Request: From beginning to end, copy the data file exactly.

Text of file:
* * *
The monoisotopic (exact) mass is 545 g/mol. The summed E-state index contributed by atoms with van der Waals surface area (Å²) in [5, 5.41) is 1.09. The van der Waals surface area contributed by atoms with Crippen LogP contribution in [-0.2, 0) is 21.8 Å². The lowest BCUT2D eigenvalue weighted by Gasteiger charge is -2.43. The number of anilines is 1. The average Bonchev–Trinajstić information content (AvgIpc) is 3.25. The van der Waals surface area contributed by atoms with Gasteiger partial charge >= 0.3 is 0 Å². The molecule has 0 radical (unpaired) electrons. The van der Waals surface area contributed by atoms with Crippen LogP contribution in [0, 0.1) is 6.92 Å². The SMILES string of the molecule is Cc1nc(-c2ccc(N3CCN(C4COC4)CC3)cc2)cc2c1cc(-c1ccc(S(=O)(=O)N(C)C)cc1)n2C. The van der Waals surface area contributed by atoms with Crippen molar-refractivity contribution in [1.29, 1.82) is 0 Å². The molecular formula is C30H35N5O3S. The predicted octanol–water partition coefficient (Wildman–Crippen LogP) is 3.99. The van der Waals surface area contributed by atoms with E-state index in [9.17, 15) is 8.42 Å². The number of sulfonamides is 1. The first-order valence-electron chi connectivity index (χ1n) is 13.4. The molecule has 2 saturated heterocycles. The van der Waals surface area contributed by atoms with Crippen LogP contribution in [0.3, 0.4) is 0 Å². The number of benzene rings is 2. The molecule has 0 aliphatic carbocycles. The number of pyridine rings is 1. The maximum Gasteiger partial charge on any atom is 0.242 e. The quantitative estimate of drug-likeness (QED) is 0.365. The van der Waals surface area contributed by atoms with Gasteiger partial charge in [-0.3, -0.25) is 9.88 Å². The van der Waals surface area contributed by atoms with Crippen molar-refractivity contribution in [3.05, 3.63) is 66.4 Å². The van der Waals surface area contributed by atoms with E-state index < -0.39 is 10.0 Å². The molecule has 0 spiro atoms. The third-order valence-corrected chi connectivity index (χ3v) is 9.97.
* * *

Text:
The monoisotopic (exact) mass is 545 g/mol. The summed E-state index contributed by atoms with van der Waals surface area (Å²) in [5, 5.41) is 1.09. The van der Waals surface area contributed by atoms with Crippen LogP contribution in [-0.2, 0) is 21.8 Å². The lowest BCUT2D eigenvalue weighted by Gasteiger charge is -2.43. The number of anilines is 1. The average Bonchev–Trinajstić information content (AvgIpc) is 3.25. The van der Waals surface area contributed by atoms with Gasteiger partial charge >= 0.3 is 0 Å². The molecule has 0 radical (unpaired) electrons. The van der Waals surface area contributed by atoms with Crippen LogP contribution in [0, 0.1) is 6.92 Å². The SMILES string of the molecule is Cc1nc(-c2ccc(N3CCN(C4COC4)CC3)cc2)cc2c1cc(-c1ccc(S(=O)(=O)N(C)C)cc1)n2C. The van der Waals surface area contributed by atoms with Crippen molar-refractivity contribution in [1.29, 1.82) is 0 Å². The molecular formula is C30H35N5O3S. The predicted octanol–water partition coefficient (Wildman–Crippen LogP) is 3.99. The van der Waals surface area contributed by atoms with E-state index in [9.17, 15) is 8.42 Å². The number of sulfonamides is 1. The first-order valence-electron chi connectivity index (χ1n) is 13.4. The molecule has 2 saturated heterocycles. The van der Waals surface area contributed by atoms with Crippen LogP contribution in [0.3, 0.4) is 0 Å². The number of benzene rings is 2. The molecule has 0 aliphatic carbocycles. The number of pyridine rings is 1. The maximum Gasteiger partial charge on any atom is 0.242 e. The quantitative estimate of drug-likeness (QED) is 0.365. The van der Waals surface area contributed by atoms with Gasteiger partial charge in [-0.3, -0.25) is 9.88 Å². The van der Waals surface area contributed by atoms with Crippen molar-refractivity contribution in [3.05, 3.63) is 66.4 Å². The van der Waals surface area contributed by atoms with E-state index < -0.39 is 10.0 Å². The molecule has 0 spiro atoms. The third-order valence-corrected chi connectivity index (χ3v) is 9.97.